What does a transform plate boundary look like?
In the dry part of central California, it looks like this. On one side is the Pacific Plate. On the other side is the North American Plate. Before plate tectonics theory, people thought the San Andreas was just a fault. Now it's known to be a plate boundary!
Transform Plate Boundaries
Two plates may slide past each other in opposite directions. This is called a transform plate boundary. The plates meet at a transform fault. As you might imagine, plates do not slide past each other easily. These plate boundaries experience massive earthquakes. The world’s best known transform fault is the San Andreas Fault in California (Figure below). At this fault, the Pacific and North American plates grind past each other. Transform plate boundaries are common as offsets along mid-ocean ridges. They are very small compared to transform faults on land.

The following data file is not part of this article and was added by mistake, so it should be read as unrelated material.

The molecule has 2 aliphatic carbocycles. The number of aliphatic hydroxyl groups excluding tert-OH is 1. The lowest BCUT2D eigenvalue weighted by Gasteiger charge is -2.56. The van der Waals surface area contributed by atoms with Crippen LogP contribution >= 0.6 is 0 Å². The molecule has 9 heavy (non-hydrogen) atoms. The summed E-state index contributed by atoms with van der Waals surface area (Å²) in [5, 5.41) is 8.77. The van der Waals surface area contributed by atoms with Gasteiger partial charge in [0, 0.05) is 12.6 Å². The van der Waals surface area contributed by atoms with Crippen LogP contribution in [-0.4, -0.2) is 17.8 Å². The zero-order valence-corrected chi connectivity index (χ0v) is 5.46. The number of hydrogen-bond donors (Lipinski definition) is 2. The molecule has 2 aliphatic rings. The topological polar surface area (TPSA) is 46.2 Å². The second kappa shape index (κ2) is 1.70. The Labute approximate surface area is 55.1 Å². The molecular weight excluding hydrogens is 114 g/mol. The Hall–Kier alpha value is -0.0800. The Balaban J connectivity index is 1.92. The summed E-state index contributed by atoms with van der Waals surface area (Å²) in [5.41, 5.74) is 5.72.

Transform plate boundaries are different from the other two types of plate boundaries. At divergent plate boundaries, new oceanic crust is formed. At convergent boundaries, old oceanic crust is destroyed. But at transform plate boundaries, crust is neither created nor destroyed.
The red line is the San Andreas Fault. On the left is the Pacific Plate, which is moving northeast. On the right is the North American Plate, which is moving southwest. The movement of the plates is relative to each other.
- At transform plate boundaries, two plates move in opposite direction.
- Transform faults are the site of massive earthquakes.
- The San Andreas Fault is the boundary between the Pacific and North American plates. It is the site of massive earthquakes.
- What is the direction of plate motion at a transform plate boundary?
- Why are transform faults prone to massive earthquakes?
- Why are earthquakes at the San Andreas Fault so large?